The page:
When Mental Illness Makes News, Facts Often Missing in Action Aaron Levin
Almost 40 percent of articles in U.S. daily newspapers associate mental illness with dangerousness and crime. There are ways that psychiatrists can work with reporters, however, to help ensure that the public gets correct information.
Newspaper stories about mental illness still focus most commonly on danger and crime, according to a study of 3,353 articles in 70 major U.S. dailies.
Thirty-nine percent, or 1,291, of the stories fell under the danger heading, most of them in the front section of the papers surveyed, said researchers led by Patrick W. Corrigan, Psy.D., of Evanston Northwestern Healthcare, in the May Psychiatric Services. At the same time, 26 percent of the stories dealt with treatment and recovery, and 20 percent covered advocacy actions and concerns.
The 39 percent of the stories related to dangerousness was smaller than the 50 percent to 75 percent reported in earlier research, wrote Corrigan and colleagues.
"From this survey, we discovered that stories about danger and crime are waning, although they are still the largest single focus among stories about mental illness," they stated.
Nevertheless, Corrigan sees the glass of stigma as half full, if 3 out of 5 stories do not use disrespectful language about mentally ill individuals.
"This is an improvement over the status quo," he said in an interview. "It's good to hear that coverage of stigma is moving in the right direction, although the public is still being influenced with messages about mental illness and dangerousness."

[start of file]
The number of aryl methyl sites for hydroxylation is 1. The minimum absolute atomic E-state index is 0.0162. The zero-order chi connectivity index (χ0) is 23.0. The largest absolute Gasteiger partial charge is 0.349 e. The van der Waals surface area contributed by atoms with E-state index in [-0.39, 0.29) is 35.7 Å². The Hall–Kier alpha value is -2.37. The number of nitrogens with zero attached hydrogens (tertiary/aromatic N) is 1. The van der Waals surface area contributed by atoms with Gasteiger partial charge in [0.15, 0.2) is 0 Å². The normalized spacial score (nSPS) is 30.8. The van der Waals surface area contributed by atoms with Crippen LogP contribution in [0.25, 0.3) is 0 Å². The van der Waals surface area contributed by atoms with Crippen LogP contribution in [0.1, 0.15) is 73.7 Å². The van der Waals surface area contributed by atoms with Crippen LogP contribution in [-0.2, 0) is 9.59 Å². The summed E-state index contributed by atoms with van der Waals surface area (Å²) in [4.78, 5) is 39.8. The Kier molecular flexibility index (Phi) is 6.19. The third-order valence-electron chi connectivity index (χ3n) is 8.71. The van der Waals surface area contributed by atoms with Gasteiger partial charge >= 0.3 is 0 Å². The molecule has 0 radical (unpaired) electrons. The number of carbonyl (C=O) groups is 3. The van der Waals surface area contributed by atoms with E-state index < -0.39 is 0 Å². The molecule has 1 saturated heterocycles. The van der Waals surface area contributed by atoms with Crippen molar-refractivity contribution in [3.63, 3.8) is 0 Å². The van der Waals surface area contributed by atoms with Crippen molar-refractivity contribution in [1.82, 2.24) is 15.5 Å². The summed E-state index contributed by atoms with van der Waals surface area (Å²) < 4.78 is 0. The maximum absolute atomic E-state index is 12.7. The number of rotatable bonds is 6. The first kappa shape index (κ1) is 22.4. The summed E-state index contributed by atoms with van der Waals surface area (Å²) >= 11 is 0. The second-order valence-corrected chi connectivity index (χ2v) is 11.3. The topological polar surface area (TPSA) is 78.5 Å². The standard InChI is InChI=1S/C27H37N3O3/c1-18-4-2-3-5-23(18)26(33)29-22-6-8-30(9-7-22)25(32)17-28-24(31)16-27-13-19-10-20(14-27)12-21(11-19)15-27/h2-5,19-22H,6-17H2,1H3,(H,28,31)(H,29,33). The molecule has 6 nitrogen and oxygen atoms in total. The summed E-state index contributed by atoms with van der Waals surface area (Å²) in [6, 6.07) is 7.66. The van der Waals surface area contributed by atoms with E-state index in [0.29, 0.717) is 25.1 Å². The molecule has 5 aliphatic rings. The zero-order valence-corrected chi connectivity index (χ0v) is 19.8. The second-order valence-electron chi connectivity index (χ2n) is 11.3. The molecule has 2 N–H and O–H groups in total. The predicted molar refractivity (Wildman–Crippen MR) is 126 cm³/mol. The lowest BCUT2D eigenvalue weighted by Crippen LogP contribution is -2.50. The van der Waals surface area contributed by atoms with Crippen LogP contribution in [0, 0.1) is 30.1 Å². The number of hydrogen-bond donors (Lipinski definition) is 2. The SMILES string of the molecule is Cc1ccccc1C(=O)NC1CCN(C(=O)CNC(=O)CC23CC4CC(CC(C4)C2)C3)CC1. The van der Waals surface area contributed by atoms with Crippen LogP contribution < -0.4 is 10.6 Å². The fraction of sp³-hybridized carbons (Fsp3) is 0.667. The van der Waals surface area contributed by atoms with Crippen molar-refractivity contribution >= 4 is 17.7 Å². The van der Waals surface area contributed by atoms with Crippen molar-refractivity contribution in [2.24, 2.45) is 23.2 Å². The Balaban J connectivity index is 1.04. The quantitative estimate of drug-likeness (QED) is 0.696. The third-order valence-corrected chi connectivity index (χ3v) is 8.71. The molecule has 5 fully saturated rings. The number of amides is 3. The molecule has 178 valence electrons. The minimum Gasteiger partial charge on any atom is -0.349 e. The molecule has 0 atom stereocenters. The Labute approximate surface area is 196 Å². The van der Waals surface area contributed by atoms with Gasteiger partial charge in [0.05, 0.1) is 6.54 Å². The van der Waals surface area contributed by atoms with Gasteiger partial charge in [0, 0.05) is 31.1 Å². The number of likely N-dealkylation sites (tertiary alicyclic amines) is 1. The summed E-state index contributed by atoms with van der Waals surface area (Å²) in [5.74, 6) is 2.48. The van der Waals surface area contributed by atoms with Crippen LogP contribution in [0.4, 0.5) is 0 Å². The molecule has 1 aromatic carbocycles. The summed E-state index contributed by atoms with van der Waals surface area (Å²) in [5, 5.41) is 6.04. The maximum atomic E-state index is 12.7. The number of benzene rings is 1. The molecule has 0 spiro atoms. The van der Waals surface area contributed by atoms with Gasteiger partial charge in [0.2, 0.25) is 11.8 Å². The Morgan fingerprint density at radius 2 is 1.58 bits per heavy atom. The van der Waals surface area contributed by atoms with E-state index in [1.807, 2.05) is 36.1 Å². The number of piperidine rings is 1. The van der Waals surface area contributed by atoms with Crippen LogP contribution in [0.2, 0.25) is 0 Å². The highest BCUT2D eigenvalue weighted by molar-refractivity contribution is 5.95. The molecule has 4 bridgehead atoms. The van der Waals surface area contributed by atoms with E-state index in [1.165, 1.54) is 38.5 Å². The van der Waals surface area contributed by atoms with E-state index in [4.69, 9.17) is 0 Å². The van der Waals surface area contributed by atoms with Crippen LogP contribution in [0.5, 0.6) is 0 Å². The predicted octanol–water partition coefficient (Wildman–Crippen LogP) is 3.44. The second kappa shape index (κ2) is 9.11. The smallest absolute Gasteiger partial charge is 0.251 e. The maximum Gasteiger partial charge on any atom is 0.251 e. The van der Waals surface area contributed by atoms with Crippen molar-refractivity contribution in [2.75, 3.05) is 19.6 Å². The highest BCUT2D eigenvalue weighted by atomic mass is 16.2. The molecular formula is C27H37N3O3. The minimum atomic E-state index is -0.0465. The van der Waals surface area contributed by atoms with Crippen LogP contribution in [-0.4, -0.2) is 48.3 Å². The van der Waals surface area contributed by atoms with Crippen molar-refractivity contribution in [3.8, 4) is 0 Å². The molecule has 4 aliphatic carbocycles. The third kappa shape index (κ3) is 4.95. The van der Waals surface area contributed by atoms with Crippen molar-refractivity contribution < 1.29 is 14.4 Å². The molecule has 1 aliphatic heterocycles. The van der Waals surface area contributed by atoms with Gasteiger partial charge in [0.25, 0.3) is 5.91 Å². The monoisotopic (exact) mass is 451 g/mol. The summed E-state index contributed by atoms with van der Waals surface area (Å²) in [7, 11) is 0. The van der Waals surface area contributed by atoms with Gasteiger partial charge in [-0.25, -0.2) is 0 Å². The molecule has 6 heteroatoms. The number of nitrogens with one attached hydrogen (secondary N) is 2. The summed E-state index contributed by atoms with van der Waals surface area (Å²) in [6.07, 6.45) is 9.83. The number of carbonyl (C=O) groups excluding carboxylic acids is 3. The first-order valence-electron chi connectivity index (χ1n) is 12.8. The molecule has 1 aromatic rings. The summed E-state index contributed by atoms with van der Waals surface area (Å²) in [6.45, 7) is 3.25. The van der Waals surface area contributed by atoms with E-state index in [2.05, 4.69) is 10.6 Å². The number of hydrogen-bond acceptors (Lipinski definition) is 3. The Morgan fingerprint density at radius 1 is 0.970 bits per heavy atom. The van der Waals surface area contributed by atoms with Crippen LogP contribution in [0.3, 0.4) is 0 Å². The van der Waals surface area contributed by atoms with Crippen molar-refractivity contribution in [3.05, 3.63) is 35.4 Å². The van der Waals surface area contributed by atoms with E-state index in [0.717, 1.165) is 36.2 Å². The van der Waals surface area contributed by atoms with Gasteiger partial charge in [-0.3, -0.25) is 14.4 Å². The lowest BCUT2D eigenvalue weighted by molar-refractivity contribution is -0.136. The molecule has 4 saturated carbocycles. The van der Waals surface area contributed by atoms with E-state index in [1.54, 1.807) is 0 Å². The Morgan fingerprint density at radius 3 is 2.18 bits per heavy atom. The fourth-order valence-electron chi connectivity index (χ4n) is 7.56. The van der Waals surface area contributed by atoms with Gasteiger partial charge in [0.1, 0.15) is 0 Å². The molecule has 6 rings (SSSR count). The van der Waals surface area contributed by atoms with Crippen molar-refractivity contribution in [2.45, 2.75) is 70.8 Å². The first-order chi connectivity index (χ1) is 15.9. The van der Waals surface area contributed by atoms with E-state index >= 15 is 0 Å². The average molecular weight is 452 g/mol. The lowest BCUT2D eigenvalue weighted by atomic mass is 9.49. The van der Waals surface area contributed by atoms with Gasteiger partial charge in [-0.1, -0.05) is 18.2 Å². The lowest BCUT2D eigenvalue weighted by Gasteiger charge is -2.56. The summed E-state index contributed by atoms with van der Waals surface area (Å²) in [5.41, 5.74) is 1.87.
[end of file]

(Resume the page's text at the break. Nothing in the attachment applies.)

The researchers selected all daily newspapers in the U.S. with a circulation greater than 250,000, plus the largest newspaper in any state where no paper's circulation reached that figure. The average daily circulation of the 70 papers was about 451,000, ranging from 16,755 to 2,195,805. They searched online databases for the 70 papers using the terms "mental," "psych," and "schizo." Articles dealing only with drug or alcohol abuse were not included.
The stories were identified and coded during six weeklong periods in 2002. The coding system was based on the authors' previous research and had four main categories: dangerousness, blame, recovery, and advocacy action. Some stories could fall into more than one category.
Within the danger category, the most common references were to violent crime, suicidal or self-injurious behavior, or mental illness as a legal defense. In contrast, only 56 of the 1,291 articles under the danger heading focused on mental illness as a danger to others, and 132 connected mental illness with being victimized by crime.
Of the 3,353 articles that mention mental illness, 13 percent referred to biological treatments and 14 percent to psychosocial treatments, but only 4 percent considered recovery as an outcome.
"The news media may not be adequately informing the public about the role of recovery in treatment," wrote Corrigan and colleagues.
Only 15 percent of the stories (501) addressed blame or causation. Almost none blamed the mentally ill individuals or their parents for their condition. Mental illness was most often ascribed to environment, genetics, or biology.
This article was printed in Psychiatry Today a few years ago. When I see news stories in the paper about a random shooting, or of a mother in Texas who cut off the arms of her baby because God told her to do it, or a single mother in Ft. Worth who hung her children from the clothes rack in the closet; I have to read almost through the whole article and find a single line of text that mentions, like a footnote, that the person had a known history of mental illness. These people can be wonderful contributing members of society when taking the proper medicines. These children do not have to die at the hands of their loved ones who are delusional and sick.